San Jose homeless shelters get $1M boost from Google’s big housing promise
The Georgia Travis House at 260 Commercial St. in San Jose has a playground space behind it. LifeMoves recently received funding from Google and Santa Clara County to renovate the space to expand the number of people the property can serve. Image credit: LifeMoves

    Days after Santa Clara County leaders approved nearly $1 million in funding to add 19 beds in San Jose for homeless women and families, Google has jumped in to double that money.

    Alphabet Inc.-owned Google will grant $1 million to LifeMoves, a nonprofit that provides interim housing and supportive services, which is aiming to expand the capacity of The Villa, at 184 S. 11th St., and the Georgia Travis House at 260 Commercial St. in San Jose.

    Google’s grant is a small part of its larger $1 billion commitment to spur housing and address homelessness throughout the Bay Area.

    The Villa, at 184 S. 11th St. in San Jose is set to get a big renovation to expand the number people nonprofit LifeMoves can serve at the property. Image credit: LifeMoves

    “We are grateful to see the public and private sectors coming together in such a strong way to help us serve more of our most vulnerable neighbors,” said Bruce Ives, LifeMoves’ chief executive officer. “Grants like these are critical in fighting homelessness and collaboration like this provides a strong foundation for future efforts.”

    Currently, LifeMoves is working with San Jose planners to get approvals for its plans to renovate the two shelters. When complete, likely in June 2020, the additional beds will support a combined average of 60 to 90 people annually, according to the Menlo Park-based nonprofit.

    Santa Clara County’s Board of Supervisors last week allocated $939,982 in State Homeless Emergency Assistance Program — known as HEAP — funds toward the renovation projects. Those funds are long-term, forgivable loan dollars that the nonprofit expects will be forgiven as it follows the terms of its contract, according to a LifeMoves spokesperson.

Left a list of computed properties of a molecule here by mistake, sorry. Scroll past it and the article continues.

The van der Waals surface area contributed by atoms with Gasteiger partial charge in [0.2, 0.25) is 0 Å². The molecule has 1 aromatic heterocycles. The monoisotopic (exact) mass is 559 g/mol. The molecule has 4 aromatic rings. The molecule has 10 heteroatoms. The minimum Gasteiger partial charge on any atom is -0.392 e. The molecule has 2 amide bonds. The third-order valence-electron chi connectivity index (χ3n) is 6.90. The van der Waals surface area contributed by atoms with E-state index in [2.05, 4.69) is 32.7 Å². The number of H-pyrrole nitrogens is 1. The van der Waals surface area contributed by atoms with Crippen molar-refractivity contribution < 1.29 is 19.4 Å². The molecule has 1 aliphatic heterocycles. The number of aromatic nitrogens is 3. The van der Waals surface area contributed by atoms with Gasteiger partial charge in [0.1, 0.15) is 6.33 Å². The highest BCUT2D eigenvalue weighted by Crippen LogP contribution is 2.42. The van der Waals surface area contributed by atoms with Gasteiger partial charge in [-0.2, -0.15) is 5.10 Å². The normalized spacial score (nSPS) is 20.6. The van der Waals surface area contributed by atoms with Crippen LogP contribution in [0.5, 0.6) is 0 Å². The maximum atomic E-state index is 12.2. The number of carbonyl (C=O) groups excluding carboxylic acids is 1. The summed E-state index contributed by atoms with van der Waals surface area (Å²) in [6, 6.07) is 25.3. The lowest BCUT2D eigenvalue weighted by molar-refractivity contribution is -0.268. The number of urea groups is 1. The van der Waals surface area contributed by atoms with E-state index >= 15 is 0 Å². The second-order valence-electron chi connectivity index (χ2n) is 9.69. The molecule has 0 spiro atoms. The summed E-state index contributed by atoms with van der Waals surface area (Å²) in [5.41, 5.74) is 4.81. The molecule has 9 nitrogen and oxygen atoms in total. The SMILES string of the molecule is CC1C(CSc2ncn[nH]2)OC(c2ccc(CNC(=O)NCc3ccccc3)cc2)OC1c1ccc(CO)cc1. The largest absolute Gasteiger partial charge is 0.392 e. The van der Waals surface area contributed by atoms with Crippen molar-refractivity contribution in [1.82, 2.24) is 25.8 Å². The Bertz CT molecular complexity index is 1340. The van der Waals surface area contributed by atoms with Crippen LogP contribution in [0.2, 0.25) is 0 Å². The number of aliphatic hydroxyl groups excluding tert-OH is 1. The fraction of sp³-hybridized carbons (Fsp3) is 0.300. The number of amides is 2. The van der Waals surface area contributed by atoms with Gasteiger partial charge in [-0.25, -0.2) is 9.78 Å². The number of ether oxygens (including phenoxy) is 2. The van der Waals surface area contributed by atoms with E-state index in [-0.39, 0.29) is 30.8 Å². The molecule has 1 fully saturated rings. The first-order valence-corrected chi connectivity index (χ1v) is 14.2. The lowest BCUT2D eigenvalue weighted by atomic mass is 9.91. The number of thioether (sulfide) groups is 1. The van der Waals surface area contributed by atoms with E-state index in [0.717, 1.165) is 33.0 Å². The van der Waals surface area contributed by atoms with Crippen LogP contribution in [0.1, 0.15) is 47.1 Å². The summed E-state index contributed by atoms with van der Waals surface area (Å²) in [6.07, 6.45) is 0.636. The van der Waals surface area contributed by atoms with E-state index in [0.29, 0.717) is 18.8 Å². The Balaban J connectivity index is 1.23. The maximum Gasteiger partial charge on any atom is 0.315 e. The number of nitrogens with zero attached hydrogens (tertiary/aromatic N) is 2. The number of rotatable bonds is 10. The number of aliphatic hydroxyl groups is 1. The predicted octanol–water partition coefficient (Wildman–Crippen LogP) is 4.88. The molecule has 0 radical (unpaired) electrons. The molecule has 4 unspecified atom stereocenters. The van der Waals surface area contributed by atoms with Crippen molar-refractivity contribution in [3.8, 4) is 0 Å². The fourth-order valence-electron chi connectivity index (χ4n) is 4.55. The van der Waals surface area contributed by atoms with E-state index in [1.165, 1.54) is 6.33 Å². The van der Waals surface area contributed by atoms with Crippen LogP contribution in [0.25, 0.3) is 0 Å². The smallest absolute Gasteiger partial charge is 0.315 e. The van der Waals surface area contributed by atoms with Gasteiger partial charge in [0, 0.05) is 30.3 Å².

“San Jose is investing heavily in the fight against homelessness,” said downtown Councilmember Raul Peralez. “It’s great to see our allies at the county and at Google working with us in this vital effort.”

    Across the Bay Area, LifeMoves has 10 locations that serve adults and families, where about 850 people — one-third of whom are children — are housed and fed each night. Of those who got help from LifeMoves last year, 68 percent found stable housing, but that number jumps to 86 percent for families, according to the organization.

    “Expanding resources for the homeless is vitally important to the community in San Jose, and the broader Bay Area, which is why we’re proud to support the expansion of two of LifeMoves’ facilities,” said Adrian Schurr, regional manager at, the philanthropic arm of the Mountain View-based tech giant.

    The grant, announced Tuesday morning, comes as Google moves forward its plans to build a massive campus in downtown San Jose that will include more than 6 million square feet of office space alongside between 3,000 and 5,000 homes and a slew of retail space and hotels.

    San Jose officials last week kicked off a critical environmental review process for the project, which is headed for a 2020 vote by city leaders.

    Many local residents have voiced concerns that Google’s arrival in the South Bay city will come with massive displacement, particularly among low-income and vulnerable communities. Others are welcoming the tech titan into the city, eager to add employment opportunities in San Jose, which is among the only cities in the Bay Area with more homes than jobs.

    In June, about two years after announcing its interest in building a new San Jose campus, Google unveiled its $1 billion housing commitment. That housing announcement promised to make $750 million of its commercially zoned land into space for new homes to rise throughout the Bay Area and invest $250 to help developers move housing projects along.

    The final piece of Google’s $1 billion housing commitment is $50 million in grants to nonprofits focused on homelessness and displacement, which is the pot of funds where its grant to LifeMoves originated. Already, the company has granted $1.5 million to the Salvation Army to expand its San Francisco services and San Jose housing footprint from that pot.

    Contact Janice Bitters at [email protected] or follow @JaniceBitters on Twitter.

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